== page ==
At least aging is good for a laugh

By Mike Dendurent

  The only way to deal with growing older is with a sense of humor.

  As the years mount (which is better than the alternative), so do our aches, pains and medical bills. Our senses aren’t as sharp as they used to be, our bodies aren’t as agile and our minds aren’t as quick. But we’re still clinging to life, and that’s reason enough to look older age in the eye and chuckle.

  There are lots of funny stories about oldsters. Here are a few:


  An older couple were lying in bed one night. The husband was falling asleep, but the wife was in a romantic mood and wanted to talk.

  She said, “You used to hold my hand when we were courting.” Wearily, he reached across, held her hand for a second, then tried to get back to sleep.

  A few moments later she said, “Then you used to kiss me.” Mildly irritated, he leaned over, gave her a peck on the cheek and settled down to sleep.

  Thirty seconds later she said, “Then you used to bite my neck.” Angrily, he threw back the covers and got out of bed.

  “Where are you going?” she asked.

  “To get my teeth!”



  Eighty-year-old Bessie bursts into the rec room at the retirement home. She holds her clenched fist in the air and announces, “Anyone who can guess what’s in my hand can have sex with me tonight!”

  An elderly man in the back of the room shouts, “An elephant?”

  Bessie thinks for a minute and says, “Close enough.”



  Two elderly ladies have been friends for decades. Over the years, they have shared all kinds of activities and adventures. Lately, their activities have been limited to playing cards.

  One day, they are playing cards when one looks at the other and says, “Now don’t get mad at me. . . I know we’ve been friends for a long time, but I just can’t think of your name. I’ve thought and thought, but I can’t remember it. Please tell me what your name is.”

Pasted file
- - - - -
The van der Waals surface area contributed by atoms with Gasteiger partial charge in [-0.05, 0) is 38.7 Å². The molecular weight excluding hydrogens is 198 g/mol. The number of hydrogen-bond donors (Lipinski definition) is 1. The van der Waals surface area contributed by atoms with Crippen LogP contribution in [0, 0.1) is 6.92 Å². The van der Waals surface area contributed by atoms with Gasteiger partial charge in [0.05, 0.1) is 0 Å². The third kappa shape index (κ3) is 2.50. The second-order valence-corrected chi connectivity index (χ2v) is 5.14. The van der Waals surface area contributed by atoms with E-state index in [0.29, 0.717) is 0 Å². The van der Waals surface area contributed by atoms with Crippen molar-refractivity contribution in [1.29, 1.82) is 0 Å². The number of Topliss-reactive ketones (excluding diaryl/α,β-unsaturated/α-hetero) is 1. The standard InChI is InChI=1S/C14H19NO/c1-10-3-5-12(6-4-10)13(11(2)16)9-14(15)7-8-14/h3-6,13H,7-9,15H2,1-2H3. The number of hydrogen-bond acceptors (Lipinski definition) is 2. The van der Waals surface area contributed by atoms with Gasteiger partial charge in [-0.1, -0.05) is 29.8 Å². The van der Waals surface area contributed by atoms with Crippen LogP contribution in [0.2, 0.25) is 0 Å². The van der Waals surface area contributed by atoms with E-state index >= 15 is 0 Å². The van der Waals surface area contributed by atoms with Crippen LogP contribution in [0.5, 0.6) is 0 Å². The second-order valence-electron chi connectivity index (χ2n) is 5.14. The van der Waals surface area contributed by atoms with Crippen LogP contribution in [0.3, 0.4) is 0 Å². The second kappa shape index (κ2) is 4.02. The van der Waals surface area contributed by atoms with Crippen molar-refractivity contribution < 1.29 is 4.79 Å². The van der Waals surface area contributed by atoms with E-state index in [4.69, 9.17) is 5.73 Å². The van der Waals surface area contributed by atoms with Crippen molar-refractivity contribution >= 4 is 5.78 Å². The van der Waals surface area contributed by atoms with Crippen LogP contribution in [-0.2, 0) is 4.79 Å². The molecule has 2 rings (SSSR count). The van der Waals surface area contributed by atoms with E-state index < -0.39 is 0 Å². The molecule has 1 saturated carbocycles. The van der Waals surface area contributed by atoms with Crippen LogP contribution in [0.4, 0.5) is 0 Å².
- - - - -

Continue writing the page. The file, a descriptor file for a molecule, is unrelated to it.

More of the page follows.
Her friend glares at her. For at least three minutes, she just stares and glares. Finally, she says, “How soon do you need to know?”



  As a senior citizen was driving down the highway, his cell phone rang. Answering, he heard his wife’s voice urgently warning him, “Vernon, I just heard on the news that there’s a car going the wrong way on 125. Please be careful!”

  “Hell,” said Vernon, “it’s not just one car. It’s hundreds of them!”



  A little old lady who had lost her marbles was running up and down the halls of a nursing home. As she ran, she would flip up the hem of her nightgown and yell, “Supersex!” She ran up to an elderly man in a wheelchair and, flipping her gown at him, she said, “Supersex!”

  He sat silently for a moment or two and finally answered, “I’ll take the soup.”



  My wife Joyce and I have seen legendary country music star Little Jimmy Dickens, age 91, on the Grand Ole Opry several times. Each time, Jimmy tells the same jokes ... and they are always just as funny as when we heard them the first time. Last time (and several times before that), he recounted, “My wife said, ‘Honey, let’s run upstairs and make love!’ And I said, ‘I can’t do BOTH.’”



  And finally, this great story about longtime TV personality Art Linkletter:

  While speaking to a group of older adults at a retirement home, Art noticed a woman sitting on the front row, just smiling and nodding her head the whole time.

  When he finished, he walked up to her, handed her an autographed photo and said, “Do you know who I am?” To which she replied, “No, but if you go to the front desk, they’ll tell you.”

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